Foundations and Trends® in Electronic Design Automation > Vol 7 > Issue 3

Energy Harvesting and Power Delivery for Implantable Medical Devices

Chi-Ying Tsui, Department of Electronic and Computer Engineering, Hong Kong University of Science and Technology, China, eetsui@ust.hk Xing Li, Department of Electronic and Computer Engineering, Hong Kong University of Science and Technology, China, xjimmylee@ust.hk Wing-Hung Ki, Department of Electronic and Computer Engineering, Hong Kong University of Science and Technology, China, eeki@ece.ust.hk
 
Suggested Citation
Chi-Ying Tsui, Xing Li and Wing-Hung Ki (2013), "Energy Harvesting and Power Delivery for Implantable Medical Devices", Foundations and TrendsĀ® in Electronic Design Automation: Vol. 7: No. 3, pp 179-246. http://dx.doi.org/10.1561/1000000029

Published: 15 Aug 2013
© 2013 C.-Y. Tsui, X. Li, and W.-H. Ki
 
Subjects
Analog Design,  Circuit Level Design,  System Level Design
 

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In this article:
1. Introduction
2. Energy Sources and Transducers
3. Power Conditioning Circuits
4. Conclusions
References

Abstract

Providing a constant and perpetual energy source is a key design challenge for implantable medical devices. Harvesting energy from the human body and the surrounding is one of the possible solutions. Delivering energy from outside the body through different wireless media is another feasible solution. In this monograph, we review different state-of-the-art mechanisms that do "in-body" energy harvesting as well as "out-of-body" wireless power delivery. Details of the energy sources, transmission media, energy harvesting and coupling techniques, and the required energy transducers will be discussed. The merits and disadvantages of each approach will be presented. Different mechanisms have very different characteristics on their output voltage, amount of harvested power and power transfer efficiency. Therefore different types of power conditioning circuits are required. Issues of designing the building blocks for the power conditioning circuits for different energy harvesting or coupling mechanisms will be compared.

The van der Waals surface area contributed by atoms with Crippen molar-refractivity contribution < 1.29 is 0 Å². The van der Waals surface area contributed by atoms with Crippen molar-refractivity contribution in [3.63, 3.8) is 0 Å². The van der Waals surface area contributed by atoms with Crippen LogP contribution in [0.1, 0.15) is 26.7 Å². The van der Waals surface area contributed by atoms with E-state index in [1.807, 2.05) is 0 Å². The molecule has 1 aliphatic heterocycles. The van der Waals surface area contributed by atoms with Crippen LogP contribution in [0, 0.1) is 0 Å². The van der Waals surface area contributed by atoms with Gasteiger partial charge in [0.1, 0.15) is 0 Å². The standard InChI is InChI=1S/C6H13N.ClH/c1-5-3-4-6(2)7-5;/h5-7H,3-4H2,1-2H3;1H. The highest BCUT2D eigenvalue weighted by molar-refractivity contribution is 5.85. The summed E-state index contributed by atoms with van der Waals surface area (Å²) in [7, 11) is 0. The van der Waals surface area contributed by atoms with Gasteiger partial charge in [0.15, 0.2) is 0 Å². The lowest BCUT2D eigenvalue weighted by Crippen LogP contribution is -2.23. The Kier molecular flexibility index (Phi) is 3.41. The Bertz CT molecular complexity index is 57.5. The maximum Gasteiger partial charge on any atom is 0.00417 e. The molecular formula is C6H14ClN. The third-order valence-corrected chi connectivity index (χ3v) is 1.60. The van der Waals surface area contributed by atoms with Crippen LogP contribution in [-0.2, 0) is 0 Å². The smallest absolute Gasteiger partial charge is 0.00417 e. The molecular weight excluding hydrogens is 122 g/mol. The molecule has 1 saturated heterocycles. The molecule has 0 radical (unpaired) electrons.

DOI:10.1561/1000000029
ISBN: 978-1-60198-686-3
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ISBN: 978-1-60198-687-0
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Table of contents:
1. Introduction
2. Energy Sources and Transducers
3. Power Conditioning Circuits
4. Conclusions
References

Energy Harvesting and Power Delivery for Implantable Medical Devices

Implantable Medical Devices (IMD) have been used since the implantable pacemaker in 1958. Since then, numerous types of IMDs have been introduced to tackle a variety of health issues. Providing a constant and perpetual energy source is a key design challenge for IMDs. Harvesting energy from the human body and its surroundings is one of the possible solutions. Delivering energy from outside the body through different wireless media is another feasible solution.

Energy Harvesting and Power Delivery for Implantable Medical Devices reviews different state-of-the-art mechanisms that do in-body energy harvesting as well as out-of-body wireless power delivery. The details of the energy source, transmission media, energy harvesting and coupling techniques, and the required energy transducers are discussed. The merits and disadvantages of each of these approaches are presented. Different mechanisms have very different characteristics in terms of their output voltage, amount of harvested power, and power transfer efficiency. Therefore different types of power conditioning circuits are required. This monograph compares and contrasts the issues and solutions to designing the building blocks for the power conditioning circuits for different energy harvesting or coupling mechanisms.

 
EDA-029